OXYGEN THERAPY FOR COPD
Chronic obstructive pulmonary disorder makes it harder to breathe, and it makes daily tasks and movements much more difficult. If you suffer from COPD, it may be time to ask your doctor about COPD oxygen therapy.
One way COPD occurs is the tiny air sacs in the lungs become severely damaged, significantly limiting the amount of air patients’ lungs can process. COPD can also be caused by inflamed airways, and this is exacerbated by increased mucus buildup in the airways.
Oxygen therapy or COPD patients generally helps to ease patients’ breathing and improves COPD patients’ quality of life.
The goal of oxygen therapy for COPD is to get more oxygen to the lungs, which is accomplished in several ways:
A device which includes two smaller tubes is connected to an oxygen tank and inserted into the nostrils. This is one of the most common forms of oxygen therapy.
For patients who need significantly more oxygen than tubes or have issues with nasal tubes, a face mask that covers both the nose and the mouth is connected to an oxygen tank, and oxygen is administered through this mask.
For severe cases of COPD, transtracheal therapy is performed where surgeons create an airway in the trachea and insert a tube that pumps oxygen into the airway.
Many COPD patients report improved quality of life after COPD oxygen therapy. They feel more able to enjoy the things they enjoyed before struggling with COPD and report significantly less shortness of breath after undergoing therapy.
Some of the other benefits include:
Improved breathing and oxygen consumption can radically improve energy levels as low oxygen efficiency can lead to feelings of lethargy.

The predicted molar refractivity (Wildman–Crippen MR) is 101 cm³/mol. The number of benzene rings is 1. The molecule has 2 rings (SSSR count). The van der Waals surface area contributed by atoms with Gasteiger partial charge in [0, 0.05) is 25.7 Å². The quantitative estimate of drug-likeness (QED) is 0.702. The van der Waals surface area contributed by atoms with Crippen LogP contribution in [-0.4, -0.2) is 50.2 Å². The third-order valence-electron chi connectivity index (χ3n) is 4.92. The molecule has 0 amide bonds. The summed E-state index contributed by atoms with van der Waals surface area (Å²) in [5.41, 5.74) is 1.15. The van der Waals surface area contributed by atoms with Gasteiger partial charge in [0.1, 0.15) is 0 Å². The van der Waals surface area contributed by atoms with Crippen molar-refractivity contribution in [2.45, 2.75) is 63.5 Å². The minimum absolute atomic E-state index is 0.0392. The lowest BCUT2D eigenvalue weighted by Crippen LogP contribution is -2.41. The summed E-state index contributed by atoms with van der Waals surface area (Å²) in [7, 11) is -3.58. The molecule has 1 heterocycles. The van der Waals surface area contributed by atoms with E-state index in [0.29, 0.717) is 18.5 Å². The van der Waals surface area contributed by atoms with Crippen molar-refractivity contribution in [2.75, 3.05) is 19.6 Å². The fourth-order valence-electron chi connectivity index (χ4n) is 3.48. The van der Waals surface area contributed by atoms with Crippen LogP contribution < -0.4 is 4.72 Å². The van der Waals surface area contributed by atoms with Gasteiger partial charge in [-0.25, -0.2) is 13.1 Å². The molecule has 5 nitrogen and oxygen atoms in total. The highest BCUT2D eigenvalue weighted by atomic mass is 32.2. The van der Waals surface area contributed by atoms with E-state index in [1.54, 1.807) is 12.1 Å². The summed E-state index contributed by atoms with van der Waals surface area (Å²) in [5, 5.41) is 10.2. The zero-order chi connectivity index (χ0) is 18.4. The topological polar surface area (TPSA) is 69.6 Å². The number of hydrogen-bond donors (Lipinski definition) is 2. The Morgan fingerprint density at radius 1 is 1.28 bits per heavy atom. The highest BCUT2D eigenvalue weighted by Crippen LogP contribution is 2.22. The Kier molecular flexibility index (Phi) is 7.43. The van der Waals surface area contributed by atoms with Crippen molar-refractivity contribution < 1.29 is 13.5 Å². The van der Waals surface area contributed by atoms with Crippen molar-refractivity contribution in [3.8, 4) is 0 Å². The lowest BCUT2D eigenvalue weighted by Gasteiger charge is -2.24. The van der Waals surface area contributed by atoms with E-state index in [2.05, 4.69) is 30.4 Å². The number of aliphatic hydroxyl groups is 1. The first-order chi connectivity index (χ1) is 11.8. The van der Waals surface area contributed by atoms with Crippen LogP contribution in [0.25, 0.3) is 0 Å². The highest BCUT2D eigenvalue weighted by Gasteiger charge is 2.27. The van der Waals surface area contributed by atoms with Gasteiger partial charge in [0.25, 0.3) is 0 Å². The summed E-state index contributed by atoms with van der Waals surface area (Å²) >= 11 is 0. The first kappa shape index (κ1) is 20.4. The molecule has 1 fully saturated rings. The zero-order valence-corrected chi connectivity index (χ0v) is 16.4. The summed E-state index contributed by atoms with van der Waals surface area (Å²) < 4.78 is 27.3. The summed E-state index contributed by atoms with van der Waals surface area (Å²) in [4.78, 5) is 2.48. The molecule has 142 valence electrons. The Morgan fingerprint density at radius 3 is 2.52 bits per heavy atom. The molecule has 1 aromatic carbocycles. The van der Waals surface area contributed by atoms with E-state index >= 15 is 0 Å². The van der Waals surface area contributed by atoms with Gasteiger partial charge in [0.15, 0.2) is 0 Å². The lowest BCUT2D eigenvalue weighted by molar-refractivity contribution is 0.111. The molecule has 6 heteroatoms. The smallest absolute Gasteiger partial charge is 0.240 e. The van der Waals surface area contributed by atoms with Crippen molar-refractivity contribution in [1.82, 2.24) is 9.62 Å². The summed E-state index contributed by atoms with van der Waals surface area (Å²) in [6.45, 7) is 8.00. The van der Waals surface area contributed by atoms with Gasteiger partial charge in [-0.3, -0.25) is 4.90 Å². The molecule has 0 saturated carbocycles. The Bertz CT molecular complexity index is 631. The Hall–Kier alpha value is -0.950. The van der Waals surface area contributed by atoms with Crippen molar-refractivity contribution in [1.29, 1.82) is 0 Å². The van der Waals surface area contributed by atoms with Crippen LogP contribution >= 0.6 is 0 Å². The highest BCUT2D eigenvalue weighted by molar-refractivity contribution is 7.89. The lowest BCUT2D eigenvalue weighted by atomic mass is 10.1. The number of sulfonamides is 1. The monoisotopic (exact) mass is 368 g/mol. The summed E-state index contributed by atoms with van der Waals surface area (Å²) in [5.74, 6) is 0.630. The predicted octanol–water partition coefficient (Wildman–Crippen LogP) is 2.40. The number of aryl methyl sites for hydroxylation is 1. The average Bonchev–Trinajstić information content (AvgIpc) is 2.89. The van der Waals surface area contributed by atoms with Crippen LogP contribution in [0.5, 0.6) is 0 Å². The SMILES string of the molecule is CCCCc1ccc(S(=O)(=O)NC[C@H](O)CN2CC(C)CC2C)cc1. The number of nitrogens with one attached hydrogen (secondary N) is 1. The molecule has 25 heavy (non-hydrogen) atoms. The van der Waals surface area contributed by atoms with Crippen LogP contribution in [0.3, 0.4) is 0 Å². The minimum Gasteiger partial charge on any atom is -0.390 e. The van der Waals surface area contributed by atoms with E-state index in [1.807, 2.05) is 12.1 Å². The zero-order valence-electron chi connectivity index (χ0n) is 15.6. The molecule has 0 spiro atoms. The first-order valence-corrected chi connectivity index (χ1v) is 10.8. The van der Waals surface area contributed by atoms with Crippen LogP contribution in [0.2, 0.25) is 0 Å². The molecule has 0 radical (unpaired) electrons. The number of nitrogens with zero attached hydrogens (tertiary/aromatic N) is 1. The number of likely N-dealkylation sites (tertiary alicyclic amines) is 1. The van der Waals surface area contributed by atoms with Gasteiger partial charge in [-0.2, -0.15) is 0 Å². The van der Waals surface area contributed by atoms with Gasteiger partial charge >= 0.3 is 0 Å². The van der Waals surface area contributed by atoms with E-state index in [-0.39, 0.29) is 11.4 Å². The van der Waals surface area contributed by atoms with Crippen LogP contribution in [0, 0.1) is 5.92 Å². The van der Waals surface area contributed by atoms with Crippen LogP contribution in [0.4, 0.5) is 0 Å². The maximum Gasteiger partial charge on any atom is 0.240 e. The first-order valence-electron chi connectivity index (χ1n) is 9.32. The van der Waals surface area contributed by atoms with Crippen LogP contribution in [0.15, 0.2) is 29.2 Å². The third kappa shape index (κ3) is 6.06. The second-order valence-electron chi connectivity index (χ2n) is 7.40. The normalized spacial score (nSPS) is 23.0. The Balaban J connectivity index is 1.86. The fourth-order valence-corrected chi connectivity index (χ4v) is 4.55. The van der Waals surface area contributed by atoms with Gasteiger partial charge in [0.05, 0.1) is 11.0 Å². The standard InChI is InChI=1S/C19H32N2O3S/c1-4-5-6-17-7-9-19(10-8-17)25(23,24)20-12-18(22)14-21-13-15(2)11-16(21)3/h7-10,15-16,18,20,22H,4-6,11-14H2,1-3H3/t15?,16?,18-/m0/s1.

The brain consumes around 20% of the body’s oxygen supply, and oxygen therapy for COPD improves the body’s oxygen efficiency. This in turn helps the brain improve oxygen consumption which may lead to improved levels of focus.
Oxygen therapy can improve the overall mood of COPD patients.
The biggest risk involving oxygen therapy is the risk of a fire. If you’ve been prescribed oxygen therapy at home, here are some ways to best mitigate the risk of fire:
Other side effects of oxygen therapy in COPD include:
Some of these side effects can be mitigated by adjusting the oxygen levels, but that should be done by your doctor. Do not attempt to adjust your oxygen levels without your doctor’s supervision.
Doctors will run a variety of tests to determine if chronic obstructive pulmonary disease oxygen therapy is right for you. Some of those tests include:
Arterial Blood Gas Test: Much like a standard blood test, the arterial blood gas test is processed in a lab in order to determine your blood oxygen levels.
Oximetry Test: An oximetry test determines your blood oxygen level by a special device which shines a light through your skin. Red blood cells absorb this light, and so doctors can determine blood oxygen levels based on how much light passes through the skin.
There are varying degrees to which patients need oxygen therapy for COPD. For milder cases, patients may simply need oxygen therapy at night in order to help improve their blood oxygen level when they sleep.
However, more severe cases of COPD may necessitate 24-hour/day oxygen treatment.
Based on your blood oxygen levels and your lifestyle, your doctor will be able to help you determine the treatment option and frequency that’s right for you.
Summit Oxygen offers premier oxygen therapy throughout Colorado’s most adventurous regions including Frisco, Breckenridge, Keystone, Copper Mountain, and Dillon.
Ready to experience the most elevated oxygen therapy out there? Give us a call at 970-468-0142 today!